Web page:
4. RD on April 4, 2017 at 16:38

    What if it isn’t in God’s plan to heal the environment? What if this degradation marks the beginning of the end, as cancer does for so many people? I find it very hard to say, “Your will be done” for this possibility.

  5. Verlinda on April 4, 2017 at 15:35

    I haven’t discounted prayer, but at times I get so busy “doing” good things (recycling. picking up trash, etc.) that prayer becomes an afterthought, rather than a starting point. Thanks for the reminder.

  6. Bryan Cook on April 4, 2017 at 13:00

    I have tried in many ways over 50 years to reduce my environmental footprint and those of my industrial clients; but yes I have forgotten to pray daily for the continued sustainablity of our planet. I will do this as I know that God hears me and can bear witness to the power of His response.

  7. jane tiernan reilly on April 4, 2017 at 10:34

    Thank you Br. John for helping us remember the amazing power of prayer and how praying in hope and expectation of response is life-giving.

  8. Margaret A Fletcher on April 4, 2017 at 10:11

    Well said Br. John. “No” I have absolutely not given up on prayer. I wish we would also not give up on preaching the corrupting effect of greed. Margo

  9. Christina on April 4, 2017 at 09:46

    Yes. It’s much bigger than you and me, but even though we do what is possible for each one of us, I think it is a bit like the cart before the horse. When you put your garbage out, what does it contain? Perhaps food items, but if it’s anything like mine, the other larger amount is packaging. Styrofoam containers, plastic, plastic, plastic; and then there are tins and glass items. Almost everything we buy is packaged. // The days when we went to the corner store, bought some small item which was put in a small paper bag have long gone. // I don’t have an answer – perhaps someone else does. Christina

  10. Rhode on April 4, 2017 at 09:20

    In the 60s I watched people driving throw trash out of car windows thinking nothing of it. Ladybird Johnson called us to task and the highways started to look clean again. A lovely start. Yet, I / we, still consume way too much. We have pollution because we pay for it everyday. Perhaps consuming less, praying more, wanting less stuff and asking God to partner with us can and should change our habits. I am not sure I believe my prayers can change the environment, but I can try to make a smaller footprint. Ezekial 37 was part of the Sunday scripture reading this week and that reading spoke to me for this lesson. God desires us to pray, to speak and believe the impossible is always possible, for the environment, for our loved ones, for a future restoration.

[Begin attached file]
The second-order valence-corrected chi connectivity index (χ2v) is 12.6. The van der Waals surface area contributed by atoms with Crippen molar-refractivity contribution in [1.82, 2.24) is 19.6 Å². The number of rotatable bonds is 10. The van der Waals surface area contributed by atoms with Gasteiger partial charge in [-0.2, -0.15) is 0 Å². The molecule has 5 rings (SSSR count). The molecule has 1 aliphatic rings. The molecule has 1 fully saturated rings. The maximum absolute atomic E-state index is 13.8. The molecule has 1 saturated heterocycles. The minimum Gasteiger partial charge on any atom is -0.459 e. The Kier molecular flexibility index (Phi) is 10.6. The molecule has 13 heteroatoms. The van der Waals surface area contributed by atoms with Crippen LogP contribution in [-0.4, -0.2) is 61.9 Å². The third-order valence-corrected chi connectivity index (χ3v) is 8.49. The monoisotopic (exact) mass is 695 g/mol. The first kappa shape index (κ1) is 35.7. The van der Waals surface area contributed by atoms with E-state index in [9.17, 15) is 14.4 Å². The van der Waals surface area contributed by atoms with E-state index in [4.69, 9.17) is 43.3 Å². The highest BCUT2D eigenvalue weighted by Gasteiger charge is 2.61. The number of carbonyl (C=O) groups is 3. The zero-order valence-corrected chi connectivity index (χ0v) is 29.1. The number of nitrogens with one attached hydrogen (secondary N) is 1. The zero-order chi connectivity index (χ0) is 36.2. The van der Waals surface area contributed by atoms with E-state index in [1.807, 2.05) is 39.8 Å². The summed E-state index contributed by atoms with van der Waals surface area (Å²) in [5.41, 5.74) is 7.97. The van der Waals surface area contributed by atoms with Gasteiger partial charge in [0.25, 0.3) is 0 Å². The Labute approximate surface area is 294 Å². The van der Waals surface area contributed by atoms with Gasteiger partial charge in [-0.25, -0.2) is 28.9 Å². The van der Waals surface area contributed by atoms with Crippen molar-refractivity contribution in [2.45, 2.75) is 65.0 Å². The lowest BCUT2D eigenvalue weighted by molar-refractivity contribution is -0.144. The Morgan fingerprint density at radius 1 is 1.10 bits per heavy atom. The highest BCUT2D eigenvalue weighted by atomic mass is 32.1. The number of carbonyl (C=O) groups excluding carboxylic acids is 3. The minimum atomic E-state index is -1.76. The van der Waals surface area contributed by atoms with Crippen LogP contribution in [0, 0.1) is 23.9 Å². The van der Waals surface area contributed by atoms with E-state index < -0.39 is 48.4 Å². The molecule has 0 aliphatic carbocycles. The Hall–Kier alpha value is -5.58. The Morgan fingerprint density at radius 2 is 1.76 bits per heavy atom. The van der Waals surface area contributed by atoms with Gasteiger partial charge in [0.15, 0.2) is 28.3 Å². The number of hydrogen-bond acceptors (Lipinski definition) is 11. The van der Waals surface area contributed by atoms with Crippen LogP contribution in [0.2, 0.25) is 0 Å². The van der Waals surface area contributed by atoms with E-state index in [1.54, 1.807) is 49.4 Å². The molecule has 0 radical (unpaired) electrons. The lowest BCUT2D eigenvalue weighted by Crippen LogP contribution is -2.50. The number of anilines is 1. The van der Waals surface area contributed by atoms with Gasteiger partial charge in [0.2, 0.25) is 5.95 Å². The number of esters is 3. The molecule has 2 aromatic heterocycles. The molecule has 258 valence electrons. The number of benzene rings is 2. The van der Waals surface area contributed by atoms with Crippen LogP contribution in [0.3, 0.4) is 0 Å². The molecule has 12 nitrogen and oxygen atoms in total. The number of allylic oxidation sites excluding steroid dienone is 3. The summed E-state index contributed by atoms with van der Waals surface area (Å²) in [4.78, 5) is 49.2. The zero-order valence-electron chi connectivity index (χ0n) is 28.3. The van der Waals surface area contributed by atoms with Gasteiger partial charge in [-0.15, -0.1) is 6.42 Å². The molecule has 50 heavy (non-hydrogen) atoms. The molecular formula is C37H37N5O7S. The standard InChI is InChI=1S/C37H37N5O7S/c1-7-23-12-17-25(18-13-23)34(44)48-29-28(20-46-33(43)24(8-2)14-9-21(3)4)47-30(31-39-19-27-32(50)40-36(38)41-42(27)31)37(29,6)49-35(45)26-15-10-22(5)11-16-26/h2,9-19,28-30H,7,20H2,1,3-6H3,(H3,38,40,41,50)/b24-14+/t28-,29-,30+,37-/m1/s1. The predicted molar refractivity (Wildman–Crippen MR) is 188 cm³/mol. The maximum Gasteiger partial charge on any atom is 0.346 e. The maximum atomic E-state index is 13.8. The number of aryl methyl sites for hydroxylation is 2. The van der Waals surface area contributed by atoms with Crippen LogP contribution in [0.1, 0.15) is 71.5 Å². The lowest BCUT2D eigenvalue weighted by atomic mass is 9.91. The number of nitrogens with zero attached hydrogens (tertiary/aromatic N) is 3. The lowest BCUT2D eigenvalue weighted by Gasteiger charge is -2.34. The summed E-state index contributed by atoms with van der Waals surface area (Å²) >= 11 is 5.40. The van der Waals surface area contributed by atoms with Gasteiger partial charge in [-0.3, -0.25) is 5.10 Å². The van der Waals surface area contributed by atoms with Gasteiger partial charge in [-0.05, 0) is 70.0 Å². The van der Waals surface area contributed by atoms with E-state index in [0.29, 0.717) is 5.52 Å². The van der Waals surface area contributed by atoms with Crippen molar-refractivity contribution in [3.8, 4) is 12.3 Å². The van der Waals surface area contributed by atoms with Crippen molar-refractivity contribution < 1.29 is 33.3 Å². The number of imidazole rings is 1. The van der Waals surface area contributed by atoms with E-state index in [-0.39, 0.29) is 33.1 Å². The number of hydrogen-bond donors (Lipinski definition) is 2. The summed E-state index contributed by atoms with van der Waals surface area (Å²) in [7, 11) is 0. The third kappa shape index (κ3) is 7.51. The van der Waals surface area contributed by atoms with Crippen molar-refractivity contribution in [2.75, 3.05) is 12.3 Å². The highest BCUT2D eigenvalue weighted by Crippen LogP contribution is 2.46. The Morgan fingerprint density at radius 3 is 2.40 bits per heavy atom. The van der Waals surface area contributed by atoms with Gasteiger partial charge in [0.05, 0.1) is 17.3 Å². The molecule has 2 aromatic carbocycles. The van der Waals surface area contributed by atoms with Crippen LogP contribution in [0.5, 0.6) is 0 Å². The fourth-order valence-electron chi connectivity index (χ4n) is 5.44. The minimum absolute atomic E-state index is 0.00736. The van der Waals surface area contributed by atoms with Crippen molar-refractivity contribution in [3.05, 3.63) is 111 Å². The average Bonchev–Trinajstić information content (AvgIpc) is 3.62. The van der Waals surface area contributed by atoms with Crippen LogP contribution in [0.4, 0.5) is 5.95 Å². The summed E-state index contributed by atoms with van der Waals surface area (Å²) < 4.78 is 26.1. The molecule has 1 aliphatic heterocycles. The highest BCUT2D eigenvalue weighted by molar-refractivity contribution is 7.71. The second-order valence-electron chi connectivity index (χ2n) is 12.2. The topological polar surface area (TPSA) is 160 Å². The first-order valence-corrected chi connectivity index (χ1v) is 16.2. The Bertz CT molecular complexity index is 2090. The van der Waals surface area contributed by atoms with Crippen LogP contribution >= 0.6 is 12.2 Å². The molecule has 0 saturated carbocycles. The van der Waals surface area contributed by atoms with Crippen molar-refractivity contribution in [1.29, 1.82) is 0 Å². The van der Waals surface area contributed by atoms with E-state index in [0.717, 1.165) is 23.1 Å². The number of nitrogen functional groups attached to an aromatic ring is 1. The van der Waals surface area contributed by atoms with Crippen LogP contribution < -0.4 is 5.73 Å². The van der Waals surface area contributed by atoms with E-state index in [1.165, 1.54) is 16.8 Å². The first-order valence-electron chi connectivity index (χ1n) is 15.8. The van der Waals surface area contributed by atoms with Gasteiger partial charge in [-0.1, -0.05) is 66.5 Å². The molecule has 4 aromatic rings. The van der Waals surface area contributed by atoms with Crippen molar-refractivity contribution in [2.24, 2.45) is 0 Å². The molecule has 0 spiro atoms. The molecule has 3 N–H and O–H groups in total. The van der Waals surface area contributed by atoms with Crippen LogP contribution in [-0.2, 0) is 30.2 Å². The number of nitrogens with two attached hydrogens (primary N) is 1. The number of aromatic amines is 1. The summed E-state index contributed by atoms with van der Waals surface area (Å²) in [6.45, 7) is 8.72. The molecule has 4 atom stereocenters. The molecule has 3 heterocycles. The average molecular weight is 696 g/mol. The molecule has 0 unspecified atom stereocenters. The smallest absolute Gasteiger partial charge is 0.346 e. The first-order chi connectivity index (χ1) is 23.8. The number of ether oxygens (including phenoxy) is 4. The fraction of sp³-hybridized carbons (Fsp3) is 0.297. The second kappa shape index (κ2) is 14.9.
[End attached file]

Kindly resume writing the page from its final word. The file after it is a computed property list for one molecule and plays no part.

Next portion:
…..Ez. 37:3 And He said to me, “Son of man, can these bones live?”
    So I answered, “O Lord God, You know.”
    4 Again He said to me, “Prophesy to these bones, and say to them, ‘O dry bones, hear the word of the Lord! 5 Thus says the Lord God to these bones: “Surely I will cause breath to enter into you, and you shall live. ..

  11. Kristi Leighton on April 4, 2017 at 08:26

    I believe that prayer is only a part of how to solve the problem of our environment. People need to actually DO things, which has to start with a genuine caring and recognition that there IS a problem with the degradation of our planet. I have many friends whom I love dearly that don’t do anything to help the planet, such as recycle. How do I make them do that? I can’t but I can sure pray that their eyes are opened somehow and they realize that what they do has an impact on this Earth. I think this can also be very difficult when our country’s leader does not seem to believe that our planet is facing degradation. I feel he needs continual prayers in the hope that he will see the damage that has been done over time and how we are all responsible for putting our environment back in order.

  12. Tessa Lynn on April 4, 2017 at 08:07

    If we pray for guidance on how to care for creation as well as for others, I believe in the power of prayer, but if we fail to insert ourselves and our own action in the equation, then it becomes a hollow prayer–one of judgment rather than one of humble intercession and petition.

  13. Ruth West on March 10, 2017 at 17:24

    This was a good homily. I agree that it is a much greater problem than one person can solve. However, change begins in the human heart. If one loves God, he loves His creation, and will have a new set of priorities. I think such a person will be very reluctant to pitch trash, to refrain from recycling, to toss trash into the waterways and oceans, to take away the device in a car which limits the amount of carbon monoxide spewed into the atmosphere, etc. I love the little song, “Let There Be Peace on Earth” and let it begin with me. In a similar fashion, let the earth be preserved from destructive practices, and let it begin with me.